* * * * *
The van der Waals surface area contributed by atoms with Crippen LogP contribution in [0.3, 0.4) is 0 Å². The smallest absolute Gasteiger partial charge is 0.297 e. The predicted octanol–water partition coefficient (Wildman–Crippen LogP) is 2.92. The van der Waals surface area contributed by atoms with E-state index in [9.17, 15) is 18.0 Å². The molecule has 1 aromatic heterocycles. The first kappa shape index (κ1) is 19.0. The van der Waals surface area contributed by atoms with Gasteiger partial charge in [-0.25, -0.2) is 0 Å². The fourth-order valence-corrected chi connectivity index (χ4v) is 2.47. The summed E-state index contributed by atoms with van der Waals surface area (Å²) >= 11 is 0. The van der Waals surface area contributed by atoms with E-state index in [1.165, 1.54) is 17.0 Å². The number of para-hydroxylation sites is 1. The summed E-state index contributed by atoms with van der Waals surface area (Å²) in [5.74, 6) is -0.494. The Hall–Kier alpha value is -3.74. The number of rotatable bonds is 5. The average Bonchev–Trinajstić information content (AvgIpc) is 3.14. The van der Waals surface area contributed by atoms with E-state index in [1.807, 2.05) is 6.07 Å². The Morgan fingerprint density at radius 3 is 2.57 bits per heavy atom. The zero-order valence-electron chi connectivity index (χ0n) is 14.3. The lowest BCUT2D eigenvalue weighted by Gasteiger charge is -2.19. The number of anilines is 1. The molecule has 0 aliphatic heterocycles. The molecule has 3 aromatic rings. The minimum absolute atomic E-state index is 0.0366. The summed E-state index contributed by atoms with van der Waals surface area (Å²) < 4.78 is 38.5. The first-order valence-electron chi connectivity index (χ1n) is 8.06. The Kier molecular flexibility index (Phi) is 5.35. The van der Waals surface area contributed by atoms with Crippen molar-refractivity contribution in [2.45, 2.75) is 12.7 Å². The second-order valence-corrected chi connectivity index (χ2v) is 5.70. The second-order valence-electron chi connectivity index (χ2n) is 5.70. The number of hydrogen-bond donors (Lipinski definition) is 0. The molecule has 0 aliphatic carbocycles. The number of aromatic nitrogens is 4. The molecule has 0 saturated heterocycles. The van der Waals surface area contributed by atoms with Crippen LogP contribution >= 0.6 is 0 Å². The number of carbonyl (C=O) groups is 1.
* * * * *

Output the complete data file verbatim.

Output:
The van der Waals surface area contributed by atoms with Crippen LogP contribution in [0.3, 0.4) is 0 Å². The smallest absolute Gasteiger partial charge is 0.297 e. The predicted octanol–water partition coefficient (Wildman–Crippen LogP) is 2.92. The van der Waals surface area contributed by atoms with E-state index in [9.17, 15) is 18.0 Å². The molecule has 1 aromatic heterocycles. The first kappa shape index (κ1) is 19.0. The van der Waals surface area contributed by atoms with Gasteiger partial charge in [-0.25, -0.2) is 0 Å². The fourth-order valence-corrected chi connectivity index (χ4v) is 2.47. The summed E-state index contributed by atoms with van der Waals surface area (Å²) >= 11 is 0. The van der Waals surface area contributed by atoms with E-state index in [1.165, 1.54) is 17.0 Å². The number of para-hydroxylation sites is 1. The summed E-state index contributed by atoms with van der Waals surface area (Å²) in [5.74, 6) is -0.494. The Hall–Kier alpha value is -3.74. The number of rotatable bonds is 5. The average Bonchev–Trinajstić information content (AvgIpc) is 3.14. The van der Waals surface area contributed by atoms with E-state index in [1.807, 2.05) is 6.07 Å². The Morgan fingerprint density at radius 3 is 2.57 bits per heavy atom. The zero-order valence-electron chi connectivity index (χ0n) is 14.3. The lowest BCUT2D eigenvalue weighted by Gasteiger charge is -2.19. The number of anilines is 1. The molecule has 0 aliphatic heterocycles. The molecule has 3 aromatic rings. The minimum absolute atomic E-state index is 0.0366. The summed E-state index contributed by atoms with van der Waals surface area (Å²) < 4.78 is 38.5. The first-order valence-electron chi connectivity index (χ1n) is 8.06. The Kier molecular flexibility index (Phi) is 5.35. The van der Waals surface area contributed by atoms with Crippen molar-refractivity contribution in [2.45, 2.75) is 12.7 Å². The second-order valence-corrected chi connectivity index (χ2v) is 5.70. The second-order valence-electron chi connectivity index (χ2n) is 5.70. The number of hydrogen-bond donors (Lipinski definition) is 0. The molecule has 0 aliphatic carbocycles. The number of aromatic nitrogens is 4. The molecule has 0 saturated heterocycles. The van der Waals surface area contributed by atoms with Crippen LogP contribution >= 0.6 is 0 Å². The number of carbonyl (C=O) groups is 1.